Each method MUST be preceded by an appropriate specification, or "spec", as a Javadoc comment. The best way to ensure this is to copy and paste. After you have pasted, be sure to do any necessary editing. For example, the spec of a function does not have to say that the function yields a boolean or int or anything else, because that is known from the header of the method.

A precondition should not be tested by the method; it is the responsibility of the caller to ensure that the precondition is met. For example, it is a mistake to call method setReference1 with null for the text argument. However, in functions publishedBefore, the tests for t, t1, and t2 not null MUST be made (because they have no precondition).

It is possible for Textbook t1 to reference t2 and visa versa, at the same time. If two textbooks are developed concurrently, such an occurrence might actually happen, altough it would still be kind ofstrange. We do not check for such strange occurrences.

In writing methods setReference1 and setReference2, be careful! If T is becoming a reference for this textbook, then T has gained one more citation, and its field that contains the number of books citing it has to be updated accordingly.

Do not use if-statements, and you may use conditional expression (... ? ... : ...) only in function toString. Boolean expressions, using the operators && (AND), || (OR), and ! (NOT), are sufficient to implement the comparison methods.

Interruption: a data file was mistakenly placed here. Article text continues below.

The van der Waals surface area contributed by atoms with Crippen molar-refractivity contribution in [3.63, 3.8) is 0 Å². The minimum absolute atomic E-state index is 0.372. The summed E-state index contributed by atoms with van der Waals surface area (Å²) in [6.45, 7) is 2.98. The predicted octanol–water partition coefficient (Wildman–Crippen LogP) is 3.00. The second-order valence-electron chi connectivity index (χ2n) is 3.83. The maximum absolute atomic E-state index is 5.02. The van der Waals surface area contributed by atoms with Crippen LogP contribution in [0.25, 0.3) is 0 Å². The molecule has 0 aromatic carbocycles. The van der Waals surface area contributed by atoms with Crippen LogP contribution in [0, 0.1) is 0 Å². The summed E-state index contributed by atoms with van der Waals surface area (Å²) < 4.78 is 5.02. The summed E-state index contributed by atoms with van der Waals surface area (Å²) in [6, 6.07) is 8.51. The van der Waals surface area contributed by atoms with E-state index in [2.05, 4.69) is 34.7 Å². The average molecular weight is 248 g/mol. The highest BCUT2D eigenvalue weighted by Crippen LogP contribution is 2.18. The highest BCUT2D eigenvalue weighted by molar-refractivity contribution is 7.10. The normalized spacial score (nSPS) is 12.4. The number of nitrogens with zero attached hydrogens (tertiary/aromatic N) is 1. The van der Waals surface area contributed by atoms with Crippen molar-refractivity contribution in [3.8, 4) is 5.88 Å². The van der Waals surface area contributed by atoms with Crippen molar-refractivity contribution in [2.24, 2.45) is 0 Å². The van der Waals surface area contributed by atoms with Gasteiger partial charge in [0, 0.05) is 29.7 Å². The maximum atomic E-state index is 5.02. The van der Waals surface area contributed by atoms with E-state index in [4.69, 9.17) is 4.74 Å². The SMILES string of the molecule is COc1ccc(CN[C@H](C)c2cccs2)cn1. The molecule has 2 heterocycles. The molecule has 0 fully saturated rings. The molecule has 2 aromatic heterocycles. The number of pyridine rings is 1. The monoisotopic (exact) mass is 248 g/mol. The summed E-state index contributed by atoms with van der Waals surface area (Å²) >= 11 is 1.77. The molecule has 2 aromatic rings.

Function toString

We illustrate the required format of the output of toString with an example and then make some comments. Here is an example of output from function toString:

"E textbook Multimededia Introduction to Programming Using Java. $79.95. Published 5/2005. Cited by 2 other textbooks."

Here are some points about this output.

  1. Exactly one blank separates each piece of information, and the periods are necessary.
  2. The E at the beginning is this textbooks subject (Engineering in this case).
  3. The name of the textbook follows the word "textbook".
  4. What books this one references are not described in this function.
  5. Do not print a negative price. If a best price has not been found, omit the price entirely (in the above example you would omit " $79.95.".
  6. If the price is $11.50, it is okay to print $11.5. In fact it is required, and printing 11.50 will result in us asking you to rewrite function toString.